Posts Tagged ‘New York Times’

An Indiana cancer cluster in the NYT

Over the years, the New York Times and writers associated with it have done more than most of us to debunk scares over purported cancer clusters. “When multiple cases of cancer occur in a community, especially among children, it is only human to fear a common cause,” wrote George Johnson in a 2015 Times piece. “Most often these cancer clusters turn out to be statistical illusions, the result of what epidemiologists call the Texas sharpshooter fallacy. (Blast the side of a barn with a random spray of buckshot and then draw a circle around one of the clusters: It’s a bull’s-eye.)”

Johnson’s writings in publications other than the Times have cogently analyzed dubious claims of cancer clusters in Toms River, N.J. and Love Canal, N.Y. Times science reporter Gina Kolata was a pioneer in questioning claimed incidence patterns, and a Times editorial helped in dispelling one of the most famous cancer cluster theories, that of breast cancer on Long Island.

Dozens of refuted cancer cluster scares later, are we more cautious when new ones are put forward? Or has nothing changed?

On Jan. 2 the Times published, to predictably sensational reaction, a piece by Hiroko Tabuchi profiling a claimed childhood cancer cluster in Johnson County, Indiana. Local campaigners have collected cases of childhood cancers — diverse kinds of it, not all one type — associated with the county since 2008, which would imply a rate of six cases per year. The piece, unfortunately, omits to mention the county’s population; it’s 139,654. It does concede, somewhat backhandedly, that the county is within a broadly normal range on its numbers, by noting that it has an incidence of childhood cancer slightly above the average for American counties, placing it in the 80th percentile of all such counties, which in this kind of statistical distribution means not really any great outlier at all.

Cluster alarms call for a culprit, and the local campaigners have settled on a now-shuttered industrial plant that used TCE (trichloroethylene), a solvent familiar from dry cleaning and used at many thousands of sites. They suspect it may have spread through the water and subsequent evaporation, which would explain — or would it? — which some sick children lived in homes distant from the plant and why current water testing is at best inconclusive.

I’ve written a fair bit about cluster controversies in the past, including the one in Hinkley, Calif. made famous by Erin Brockovich, and the Woburn, Mass. story captured in the book and movie “A Civil Action.”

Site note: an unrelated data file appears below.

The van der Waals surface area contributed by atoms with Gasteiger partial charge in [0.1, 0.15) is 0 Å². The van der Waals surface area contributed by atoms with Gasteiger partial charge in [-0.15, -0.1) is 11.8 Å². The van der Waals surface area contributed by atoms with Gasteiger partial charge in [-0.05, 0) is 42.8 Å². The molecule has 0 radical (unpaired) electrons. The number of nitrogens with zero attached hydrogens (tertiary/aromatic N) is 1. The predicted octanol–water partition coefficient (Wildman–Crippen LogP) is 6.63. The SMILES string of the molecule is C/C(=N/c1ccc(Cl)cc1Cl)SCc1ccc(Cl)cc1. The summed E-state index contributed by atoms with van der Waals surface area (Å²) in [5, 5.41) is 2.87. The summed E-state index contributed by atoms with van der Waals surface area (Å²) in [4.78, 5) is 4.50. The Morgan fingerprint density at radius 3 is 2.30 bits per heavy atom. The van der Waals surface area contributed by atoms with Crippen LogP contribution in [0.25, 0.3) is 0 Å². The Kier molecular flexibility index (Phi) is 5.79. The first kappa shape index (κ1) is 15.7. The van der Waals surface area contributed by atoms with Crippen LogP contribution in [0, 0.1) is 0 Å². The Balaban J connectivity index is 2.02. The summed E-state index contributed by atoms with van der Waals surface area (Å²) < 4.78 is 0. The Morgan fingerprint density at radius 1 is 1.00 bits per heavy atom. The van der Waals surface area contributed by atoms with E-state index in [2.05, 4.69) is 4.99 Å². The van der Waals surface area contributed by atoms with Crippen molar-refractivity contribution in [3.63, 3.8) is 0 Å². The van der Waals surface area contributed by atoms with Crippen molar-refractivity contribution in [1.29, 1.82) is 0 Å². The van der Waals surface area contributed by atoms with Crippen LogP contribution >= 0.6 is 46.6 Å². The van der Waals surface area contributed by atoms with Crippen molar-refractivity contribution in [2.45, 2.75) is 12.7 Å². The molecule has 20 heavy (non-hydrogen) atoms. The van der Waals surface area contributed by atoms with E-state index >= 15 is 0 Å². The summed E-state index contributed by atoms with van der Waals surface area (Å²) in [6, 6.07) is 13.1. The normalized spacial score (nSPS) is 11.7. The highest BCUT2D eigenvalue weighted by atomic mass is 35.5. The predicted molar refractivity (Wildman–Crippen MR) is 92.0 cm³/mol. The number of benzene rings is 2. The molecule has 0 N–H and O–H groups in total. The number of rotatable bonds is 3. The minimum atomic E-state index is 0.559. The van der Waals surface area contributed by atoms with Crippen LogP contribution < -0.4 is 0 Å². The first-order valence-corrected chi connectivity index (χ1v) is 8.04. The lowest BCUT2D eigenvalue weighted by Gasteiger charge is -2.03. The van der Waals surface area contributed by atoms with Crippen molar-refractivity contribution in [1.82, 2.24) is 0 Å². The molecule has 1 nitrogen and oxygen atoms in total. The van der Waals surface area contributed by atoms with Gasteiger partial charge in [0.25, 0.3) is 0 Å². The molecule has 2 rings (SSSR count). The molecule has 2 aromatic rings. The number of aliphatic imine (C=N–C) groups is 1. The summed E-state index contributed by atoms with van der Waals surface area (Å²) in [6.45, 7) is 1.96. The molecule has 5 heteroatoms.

NYT: credit card companies should cut off (or report) gun sales

In the New York Times, financial writer Andrew Ross Sorkin asks why credit card companies and banks should not be made to monitor customers’ accounts for unusual gun purchases and share the information with law enforcers. Excerpts from my response at Cato.

…In an advocacy piece imperfectly dressed up as a news story, New York Times financial reporter Andrew Ross Sorkin observes that some perpetrators of mass public shootings have bought guns and ammo using credit cards, and asks why credit card companies and banks should not be made to stop this. How? Well, they could “create systems to track gun purchases that would allow them to report suspicious patterns” and “prevent [customers] from buying multiple guns in a short period of time.” Invoking the Patriot Act – you knew that was coming, didn’t you? – the piece goes on to ask why the sweeping financial-snooping powers bestowed on the feds by that act should not be deployed against everyday civilians who purchase more guns than would seem fit for them to buy.,,,

The piece mentions one reason gun dealers are reluctant to pass on to banks information about what products their customers buy: someone else might come into possession of the list and know to pitch guns to those names. It doesn’t spell out nearly as clearly what might seem a bigger fear about a who-bought-guns data file, namely that it would go a long way toward identifying owners once confiscation of existing weaponry gets on the table as a proposal. The ACLU may not care about gun rights, but as Sorkin concedes, one of its policy analysts gets to much the same point by a different route: “The implication of expecting the government to detect and prevent every mass shooting is believing the government should play an enormously intrusive role in American life.”